NOTE: Commentary is made as a private citizen and not as Regional Coordinator for Silent No More or Leader of Rachel's Hope, unless otherwise stated.

Thursday, July 14, 2016

Letting Go of Toxic People

For several decades, I've had a fragile and contentious relationship with someone close, faults assigned equally.  At some point, I decided it was time to offer up the olive branch.  I pulled up my big girl panties and took responsibility for my part in our differences.  Although I heard no reciprocal words of apology, I let it go and moved forward with renewed hope the fracture was permanently sealed.

The peace lasted for about two years when my hopes diminished, finding out I was covertly maligned, everywhere, including social media.  I received hateful messages from people who believed the lies, including some I considered friends.  The betrayal by someone I should be able to trust and lean on was devastating, and anger rose ... but not at the perpetrator ... at myself.  You see, this wasn't the first time being hoodwinked.  This last transgression was the proverbial straw that broke the camel's back.  The last remnants of trust evaporated from my heart, and I said to myself, "NO MORE."

It's sad to let go of someone that should be an integral part of my life, but I finally realized that some things just couldn't be fixed, and continuing attempts to rekindle such a brittle relationship would invariably reap the same results.  It reminds me of the saying, Fool Me Once - Shame on You, Fool Me Twice - Shame on Me.  We should always give people a second chance, and possibly a third, but then it's time to surrender.  If our side of the street is clean, we shouldn't have to cross over to their side, time and time again, just to get run over.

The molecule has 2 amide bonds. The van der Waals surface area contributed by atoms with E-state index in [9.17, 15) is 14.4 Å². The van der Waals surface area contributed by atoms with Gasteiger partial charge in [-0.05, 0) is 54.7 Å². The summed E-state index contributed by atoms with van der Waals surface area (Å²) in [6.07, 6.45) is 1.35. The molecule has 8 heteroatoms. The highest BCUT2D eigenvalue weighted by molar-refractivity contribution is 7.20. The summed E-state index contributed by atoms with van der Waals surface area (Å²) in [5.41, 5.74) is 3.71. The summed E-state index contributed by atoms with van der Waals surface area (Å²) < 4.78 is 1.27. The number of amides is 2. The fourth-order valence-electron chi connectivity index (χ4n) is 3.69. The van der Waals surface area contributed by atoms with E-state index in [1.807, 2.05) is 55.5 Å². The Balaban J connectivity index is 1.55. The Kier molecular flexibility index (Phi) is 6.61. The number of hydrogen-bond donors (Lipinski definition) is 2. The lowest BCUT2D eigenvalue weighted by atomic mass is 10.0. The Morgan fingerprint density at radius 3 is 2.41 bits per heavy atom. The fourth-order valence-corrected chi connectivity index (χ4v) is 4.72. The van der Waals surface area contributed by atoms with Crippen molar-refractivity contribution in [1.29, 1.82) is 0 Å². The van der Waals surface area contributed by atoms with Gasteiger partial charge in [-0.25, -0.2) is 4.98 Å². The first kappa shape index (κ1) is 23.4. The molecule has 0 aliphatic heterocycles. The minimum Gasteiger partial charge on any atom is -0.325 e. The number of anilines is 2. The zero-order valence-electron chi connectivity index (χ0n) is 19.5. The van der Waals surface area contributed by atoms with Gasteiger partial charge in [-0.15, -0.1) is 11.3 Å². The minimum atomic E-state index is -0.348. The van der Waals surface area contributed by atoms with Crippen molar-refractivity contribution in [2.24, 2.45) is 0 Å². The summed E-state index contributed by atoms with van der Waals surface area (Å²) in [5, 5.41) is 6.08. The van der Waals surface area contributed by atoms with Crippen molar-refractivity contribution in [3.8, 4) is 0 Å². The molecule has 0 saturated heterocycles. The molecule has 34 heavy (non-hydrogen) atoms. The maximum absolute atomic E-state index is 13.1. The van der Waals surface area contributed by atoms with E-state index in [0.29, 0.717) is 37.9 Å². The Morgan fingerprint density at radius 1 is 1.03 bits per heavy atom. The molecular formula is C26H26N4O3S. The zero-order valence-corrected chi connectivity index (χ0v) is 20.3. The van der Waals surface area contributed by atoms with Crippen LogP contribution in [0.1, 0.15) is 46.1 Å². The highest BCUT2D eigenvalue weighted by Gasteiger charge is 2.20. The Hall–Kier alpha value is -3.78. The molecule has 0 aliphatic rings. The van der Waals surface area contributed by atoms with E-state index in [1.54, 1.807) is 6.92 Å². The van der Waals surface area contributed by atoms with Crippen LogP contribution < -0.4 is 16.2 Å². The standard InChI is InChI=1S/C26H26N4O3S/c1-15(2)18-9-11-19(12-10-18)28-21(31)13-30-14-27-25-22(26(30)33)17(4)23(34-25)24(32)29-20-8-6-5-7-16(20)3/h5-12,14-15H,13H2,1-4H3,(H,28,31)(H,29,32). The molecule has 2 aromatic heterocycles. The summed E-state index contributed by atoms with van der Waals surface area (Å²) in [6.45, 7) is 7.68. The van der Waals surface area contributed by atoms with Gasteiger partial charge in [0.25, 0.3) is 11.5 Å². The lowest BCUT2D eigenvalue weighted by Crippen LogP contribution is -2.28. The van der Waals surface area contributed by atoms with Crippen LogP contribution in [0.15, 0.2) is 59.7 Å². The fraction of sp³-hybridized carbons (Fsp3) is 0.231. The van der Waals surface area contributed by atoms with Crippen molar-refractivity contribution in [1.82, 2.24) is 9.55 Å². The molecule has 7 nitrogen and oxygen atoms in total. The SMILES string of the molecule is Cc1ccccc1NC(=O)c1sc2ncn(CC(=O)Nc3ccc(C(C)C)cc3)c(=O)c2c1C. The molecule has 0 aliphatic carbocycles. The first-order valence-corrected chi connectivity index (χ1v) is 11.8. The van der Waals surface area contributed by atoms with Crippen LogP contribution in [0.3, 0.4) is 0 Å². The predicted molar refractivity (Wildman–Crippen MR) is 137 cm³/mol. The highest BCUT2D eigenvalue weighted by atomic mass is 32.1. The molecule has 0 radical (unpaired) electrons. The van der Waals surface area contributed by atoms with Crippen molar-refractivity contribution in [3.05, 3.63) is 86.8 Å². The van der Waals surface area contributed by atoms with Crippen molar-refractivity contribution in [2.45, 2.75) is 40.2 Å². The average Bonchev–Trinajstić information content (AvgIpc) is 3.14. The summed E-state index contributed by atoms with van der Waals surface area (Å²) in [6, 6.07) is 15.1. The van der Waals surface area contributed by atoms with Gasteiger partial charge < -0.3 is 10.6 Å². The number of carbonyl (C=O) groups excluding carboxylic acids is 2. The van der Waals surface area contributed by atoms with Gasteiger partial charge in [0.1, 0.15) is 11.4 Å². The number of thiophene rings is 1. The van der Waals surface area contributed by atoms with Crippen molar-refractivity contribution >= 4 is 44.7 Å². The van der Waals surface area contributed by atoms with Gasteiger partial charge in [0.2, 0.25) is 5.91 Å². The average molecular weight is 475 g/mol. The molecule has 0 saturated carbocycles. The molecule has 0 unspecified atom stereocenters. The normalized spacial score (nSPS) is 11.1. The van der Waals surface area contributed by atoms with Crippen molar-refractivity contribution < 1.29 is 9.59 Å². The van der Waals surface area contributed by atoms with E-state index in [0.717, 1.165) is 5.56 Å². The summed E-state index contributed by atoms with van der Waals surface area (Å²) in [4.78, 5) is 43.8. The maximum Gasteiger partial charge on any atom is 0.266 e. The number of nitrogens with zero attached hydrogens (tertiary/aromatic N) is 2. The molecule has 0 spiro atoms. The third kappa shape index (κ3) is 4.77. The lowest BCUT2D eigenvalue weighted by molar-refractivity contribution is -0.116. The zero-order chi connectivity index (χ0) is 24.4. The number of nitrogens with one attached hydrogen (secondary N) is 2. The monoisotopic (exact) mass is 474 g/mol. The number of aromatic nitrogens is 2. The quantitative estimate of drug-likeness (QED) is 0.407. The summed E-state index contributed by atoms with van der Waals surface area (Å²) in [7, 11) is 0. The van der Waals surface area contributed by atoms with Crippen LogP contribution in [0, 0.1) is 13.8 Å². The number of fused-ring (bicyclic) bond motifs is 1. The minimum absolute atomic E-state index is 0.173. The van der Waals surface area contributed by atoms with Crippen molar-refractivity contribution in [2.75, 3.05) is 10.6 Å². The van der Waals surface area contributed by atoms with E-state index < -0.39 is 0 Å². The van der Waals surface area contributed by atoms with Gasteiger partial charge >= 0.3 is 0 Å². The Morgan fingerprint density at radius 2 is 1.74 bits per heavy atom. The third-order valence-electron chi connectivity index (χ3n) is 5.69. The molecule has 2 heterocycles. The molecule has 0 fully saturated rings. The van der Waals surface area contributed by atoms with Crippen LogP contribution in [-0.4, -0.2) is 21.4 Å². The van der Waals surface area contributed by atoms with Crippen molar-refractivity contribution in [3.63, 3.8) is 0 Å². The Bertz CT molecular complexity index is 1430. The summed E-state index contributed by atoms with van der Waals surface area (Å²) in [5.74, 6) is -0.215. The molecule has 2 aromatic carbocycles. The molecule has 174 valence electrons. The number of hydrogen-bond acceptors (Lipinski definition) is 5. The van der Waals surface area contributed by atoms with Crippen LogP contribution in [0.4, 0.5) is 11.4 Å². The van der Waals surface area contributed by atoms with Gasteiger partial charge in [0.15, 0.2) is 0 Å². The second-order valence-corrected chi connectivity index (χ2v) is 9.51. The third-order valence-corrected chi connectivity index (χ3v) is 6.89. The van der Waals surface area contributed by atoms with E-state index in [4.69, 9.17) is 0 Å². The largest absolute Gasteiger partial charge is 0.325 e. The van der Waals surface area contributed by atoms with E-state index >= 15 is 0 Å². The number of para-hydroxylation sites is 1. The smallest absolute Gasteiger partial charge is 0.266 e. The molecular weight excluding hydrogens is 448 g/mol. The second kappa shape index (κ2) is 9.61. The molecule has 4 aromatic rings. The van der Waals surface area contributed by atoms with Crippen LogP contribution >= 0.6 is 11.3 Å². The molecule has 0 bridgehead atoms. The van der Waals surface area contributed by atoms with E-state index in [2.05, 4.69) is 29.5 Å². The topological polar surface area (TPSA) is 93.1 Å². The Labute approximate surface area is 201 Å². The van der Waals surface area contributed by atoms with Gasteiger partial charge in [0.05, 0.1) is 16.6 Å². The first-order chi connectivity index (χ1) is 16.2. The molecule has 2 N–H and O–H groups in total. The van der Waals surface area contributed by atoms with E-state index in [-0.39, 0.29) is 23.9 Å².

My priest once told me there are people that are so toxic they can inflict emotional as well as spiritual damage which will eventually draw us away from God.  He assured me it was okay to protect myself and close the door as long as it was without malice or thoughts of retribution ... and most importantly, done with forgiveness in my heart. 

Something we should always remember:

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